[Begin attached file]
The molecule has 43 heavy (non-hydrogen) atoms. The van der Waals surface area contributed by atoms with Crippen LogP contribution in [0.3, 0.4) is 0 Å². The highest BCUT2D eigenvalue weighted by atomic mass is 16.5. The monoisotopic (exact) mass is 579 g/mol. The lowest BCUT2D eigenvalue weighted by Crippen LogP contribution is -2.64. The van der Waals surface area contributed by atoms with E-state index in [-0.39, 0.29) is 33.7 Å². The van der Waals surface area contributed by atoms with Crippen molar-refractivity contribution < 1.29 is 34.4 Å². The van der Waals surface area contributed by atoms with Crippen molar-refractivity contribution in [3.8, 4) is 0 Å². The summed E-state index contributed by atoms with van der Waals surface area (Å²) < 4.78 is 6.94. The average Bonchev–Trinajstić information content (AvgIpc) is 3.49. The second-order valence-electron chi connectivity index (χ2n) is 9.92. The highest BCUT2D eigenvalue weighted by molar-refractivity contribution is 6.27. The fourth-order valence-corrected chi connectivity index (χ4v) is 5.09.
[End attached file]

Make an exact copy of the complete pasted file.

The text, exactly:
The molecule has 43 heavy (non-hydrogen) atoms. The van der Waals surface area contributed by atoms with Crippen LogP contribution in [0.3, 0.4) is 0 Å². The highest BCUT2D eigenvalue weighted by atomic mass is 16.5. The monoisotopic (exact) mass is 579 g/mol. The lowest BCUT2D eigenvalue weighted by Crippen LogP contribution is -2.64. The van der Waals surface area contributed by atoms with E-state index in [-0.39, 0.29) is 33.7 Å². The van der Waals surface area contributed by atoms with Crippen molar-refractivity contribution < 1.29 is 34.4 Å². The van der Waals surface area contributed by atoms with Crippen molar-refractivity contribution in [3.8, 4) is 0 Å². The summed E-state index contributed by atoms with van der Waals surface area (Å²) < 4.78 is 6.94. The average Bonchev–Trinajstić information content (AvgIpc) is 3.49. The second-order valence-electron chi connectivity index (χ2n) is 9.92. The highest BCUT2D eigenvalue weighted by molar-refractivity contribution is 6.27. The fourth-order valence-corrected chi connectivity index (χ4v) is 5.09.